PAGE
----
6. An important factor in the design of this case was keeping it small. After all, Sputnik itself was very small and creating the triangular, rotationally-symmetrical and long-legged design I was hoping for would have made the case huge, with anything other than mini-ITX hardware inside. As is ever the case, though, mini-ITX cases can be challenging when it comes to cooling, due to the limited internal air space. And this applied double as there’s no room for any extra case fans in this project. As such, I had to think carefully about where and how to position components. The ATX power supply, which was left over from a previous project, was installed across the case, taking cold air from the bottom and pushing hot air out through perforations on the side of the case. The mains power input is then redirected from the back of the PSU to the back of the case. The motherboard sits behind the PSU, with the graphics card mounted at an angle above it, using a PCI-E extension cable. This left a very limited space for a CPU cooler, which meant a water-cooling system was going to be required. However, I couldn’t use a fancy hard-line loop, and even conventional flexible tubing would have been a risk, as the panel with the radiator has to be removed to gain access to the inside of the case. Instead, an all-in-one liquid cooler was used.
  7. To install SATA SSD, a special platform was made that masks the cables that are connected to the drives. There was enough space inside for a 240mm cooler with two fans that would pull air from the outside of the case and blow it through the radiator and onto the graphics card's backplate, giving it a little additional cooling (the graphics card has two fans of its own that pull cool air through the holes in another side panel and vent it into the case). The extra airflow also helps cool the RAM and VRM area of the motherboard. The large cooler will also allow me to install a more powerful processor in the future. Being able to vertically mount the case also helps with cooling, as the hot air can easily flow up and out the perforations in the top/front of the case. The case is designed for installing a 240mm liquid cooling system on the CPU via a special mount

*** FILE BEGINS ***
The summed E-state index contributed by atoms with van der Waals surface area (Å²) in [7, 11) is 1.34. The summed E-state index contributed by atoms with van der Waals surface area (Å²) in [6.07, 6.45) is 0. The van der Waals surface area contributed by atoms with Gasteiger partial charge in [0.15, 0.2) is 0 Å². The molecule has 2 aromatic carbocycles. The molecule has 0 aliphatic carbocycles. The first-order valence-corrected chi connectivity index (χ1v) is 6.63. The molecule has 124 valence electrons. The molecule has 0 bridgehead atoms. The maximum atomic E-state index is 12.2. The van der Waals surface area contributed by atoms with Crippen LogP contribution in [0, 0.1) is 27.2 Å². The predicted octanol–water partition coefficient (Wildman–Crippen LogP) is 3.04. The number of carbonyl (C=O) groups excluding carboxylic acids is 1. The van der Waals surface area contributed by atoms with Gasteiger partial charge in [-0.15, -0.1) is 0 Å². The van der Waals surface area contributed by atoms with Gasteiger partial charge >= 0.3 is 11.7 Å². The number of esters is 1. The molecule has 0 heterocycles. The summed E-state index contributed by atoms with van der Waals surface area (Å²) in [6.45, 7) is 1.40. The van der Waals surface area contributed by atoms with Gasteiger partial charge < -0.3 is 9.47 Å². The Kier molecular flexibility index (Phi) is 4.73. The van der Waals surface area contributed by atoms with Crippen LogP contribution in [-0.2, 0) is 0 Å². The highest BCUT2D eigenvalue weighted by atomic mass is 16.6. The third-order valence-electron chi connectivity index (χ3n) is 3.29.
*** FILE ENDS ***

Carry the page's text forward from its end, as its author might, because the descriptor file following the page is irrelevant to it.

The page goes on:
8. More components: RAM with RGB illumination. Built-in Force Flow RGB backlight effect. All lighting can be controlled via special T-FORCE BLITZ software. Power is taken directly from the slot. Radiators are not low profile, so choose the cooling of the processor with this in mind. T-Force Delta RGB solid-state drives look very stylish even without backlighting. They have a separate connector for connecting the backlight via a special cable that is included. For the project, I bought a Ryzen 5 2600. The processor is sufficient for most games and was inexpensive. In the future, you can update the new line on Ryzen.
  9. Sputnik project is based on rivets. So let's start building from small to large...
  10. I bent metal myself. If you want to do something well, do it yourself!)
×
×
  • Create New...

Important Information

By using this site, you agree to our We have placed cookies on your device to help make this website better. You can adjust your cookie settings, otherwise we'll assume you're okay to continue..